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Council to discuss snuffing out city cigarette displays

By John Geluardi Daily Planet Correspondent
Tuesday October 24, 2000

The City Council will consider an ordinance tonight that would ban stores from displaying tobacco products in a manner that encourages minors to attempt to purchase or steal cigarettes.  

A study conducted by the city last February showed that despite state and city laws prohibiting the sale of tobacco to minors, it still occurs with alarming frequency. The study showed that minors were able to purchase tobacco products in 33 percent of stores surveyed.  

“Study after study shows if you start young the more likely you are to form a lifelong habit,” said Fred Medrano, director of Health and Human Services. “This ordinance will further prevent the purchase or theft of cigarettes by underage folks.” 

The ordinance will require all sales of tobacco to be “vendor assisted,” which means a store clerk will have to physically hand the cigarettes to the customer. It would also prohibit displays that allow cigarette self service.  

According to a study commissioned by the City Council, minors are more likely to attempt to buy or steal cigarettes when they are within easy reach. It also showed that vendors are more likely to ask for age verification if they are required to retrieve tobacco products from a secured location behind the counter and physically hand items to customers. 

One store that will be affected by the new ordinance is Fast Mart on University Avenue near Shattuck. The small store stocks candy, soda pop and other items that would attract the large numbers of high school students who walk down the street after classes. But among the candy and gum near the counter is a large display of cigarettes that dominates the front of the store. The display is not designed for self service but it is within easy reach of customers. 

The manager of the store refused to comment about the new ordinance. 

Marcia Brown-Machen, the Berkeley’s Tobacco Prevention Program director, said that most Berkeley merchants are in favor of the ordinance. 

President of the University Avenue Merchants Association, Kirtal Khanna said he would strongly support any ordinance that would reduce smoking among minors or adults. He said he couldn’t speak for the entire association but was reasonably sure other members would agree with him.  

Khanna owns the Bazaar of India on University Avenue, a retail store that sells handcrafts, books and sundries. “My personal opinion is that smoking is terrible,” said Khanna who used to sell Indian cigarettes but took them off the shelves five years ago.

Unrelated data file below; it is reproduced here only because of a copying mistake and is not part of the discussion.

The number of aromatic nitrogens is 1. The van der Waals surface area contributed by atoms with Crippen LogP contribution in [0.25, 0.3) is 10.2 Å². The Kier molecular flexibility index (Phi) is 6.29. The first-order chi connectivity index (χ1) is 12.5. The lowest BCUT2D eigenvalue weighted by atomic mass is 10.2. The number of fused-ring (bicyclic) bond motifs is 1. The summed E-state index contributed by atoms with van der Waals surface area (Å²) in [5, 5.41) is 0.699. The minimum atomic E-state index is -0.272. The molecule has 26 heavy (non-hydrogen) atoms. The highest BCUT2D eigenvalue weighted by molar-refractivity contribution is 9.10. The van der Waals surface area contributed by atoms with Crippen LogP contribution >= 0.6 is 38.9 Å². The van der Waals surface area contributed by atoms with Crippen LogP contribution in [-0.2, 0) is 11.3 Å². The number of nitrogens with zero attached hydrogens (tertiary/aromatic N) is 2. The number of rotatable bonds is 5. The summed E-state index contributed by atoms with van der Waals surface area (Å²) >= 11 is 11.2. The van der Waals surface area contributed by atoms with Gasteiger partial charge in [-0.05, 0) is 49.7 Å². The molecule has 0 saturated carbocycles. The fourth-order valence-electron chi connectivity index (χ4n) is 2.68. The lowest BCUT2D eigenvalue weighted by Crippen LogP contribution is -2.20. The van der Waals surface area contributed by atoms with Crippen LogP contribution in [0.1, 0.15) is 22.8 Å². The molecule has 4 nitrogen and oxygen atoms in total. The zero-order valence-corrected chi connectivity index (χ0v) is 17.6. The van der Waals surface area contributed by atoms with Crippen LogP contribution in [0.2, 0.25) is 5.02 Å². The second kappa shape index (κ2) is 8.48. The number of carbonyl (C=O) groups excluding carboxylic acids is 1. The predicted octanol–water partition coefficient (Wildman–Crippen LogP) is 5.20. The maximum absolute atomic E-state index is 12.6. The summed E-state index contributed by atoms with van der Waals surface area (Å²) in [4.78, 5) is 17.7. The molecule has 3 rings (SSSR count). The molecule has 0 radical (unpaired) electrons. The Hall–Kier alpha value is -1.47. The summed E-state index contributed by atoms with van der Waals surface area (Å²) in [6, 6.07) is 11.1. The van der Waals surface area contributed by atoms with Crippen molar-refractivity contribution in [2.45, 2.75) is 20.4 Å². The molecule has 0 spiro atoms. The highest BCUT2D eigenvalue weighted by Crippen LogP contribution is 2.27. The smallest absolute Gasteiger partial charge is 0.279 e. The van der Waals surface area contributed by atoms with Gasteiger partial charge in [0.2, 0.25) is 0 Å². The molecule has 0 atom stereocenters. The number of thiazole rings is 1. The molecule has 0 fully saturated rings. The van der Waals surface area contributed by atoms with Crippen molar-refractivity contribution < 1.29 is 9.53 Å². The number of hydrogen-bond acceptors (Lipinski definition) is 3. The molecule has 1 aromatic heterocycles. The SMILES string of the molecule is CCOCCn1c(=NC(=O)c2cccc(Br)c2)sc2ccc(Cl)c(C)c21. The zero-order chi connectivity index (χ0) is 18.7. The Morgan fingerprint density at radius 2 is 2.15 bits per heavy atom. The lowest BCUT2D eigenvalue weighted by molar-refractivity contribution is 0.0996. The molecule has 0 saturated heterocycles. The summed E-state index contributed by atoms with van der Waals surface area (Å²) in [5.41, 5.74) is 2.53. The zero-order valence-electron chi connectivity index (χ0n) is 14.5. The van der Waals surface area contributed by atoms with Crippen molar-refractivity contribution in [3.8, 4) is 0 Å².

Brown-Machen said her department sent out 140 letters last June to tobacco retailers alerting them about the proposed ordinance and not one store owner responded negatively.  

She added that a survey completed last year showed that out of 95 tobacco retailers only 19 had tobacco displays customers could reach. 

Brown-Machen said this ordinance might not have a huge impact on teen smoking but there is evidence that a combination of factors is causing reduced smoking among young people. “Non-smoking campaigns, state laws, city ordinances and various other community programs are having an effect,” she said. 

All the states that passed cigarette tax rate increases have shown a reduction in smoking. In fact, California now has the lowest tobacco-use rate in the United States. 

Brown-Machen said another barometer is that the tobacco companies now spend 10 times more in advertising since Californians passed Proposition 99, the Tobacco Tax and Health Protection Act of 1988, a state law that adds 25 cents tax on each package of cigarettes. The revenue goes to smoking prevention and research. 

The Berkeley Tobacco Prevention Program currently has a variety of programs designed to reduce underage smoking. One is Youth Purchase Surveys, in which trained minors, under the supervision of the Berkeley Police Department, attempt to purchase cigarettes from tobacco retailers. Responsible store clerks who refuse to sell to minors can be rewarded with a certificate signed by the mayor. Those who do sell cigarettes to minors are cited on the spot and fined $200 for the first offense. Fines increase with each additional offense. 

There is also an advertising campaign in the Yellow Pages of the UC Berkeley phone directory, which features “Debbie” a woman who communicates through a stoma, a hole at the base of the throat through which she breaths and speaks since having her larynx removed due smoking related cancer.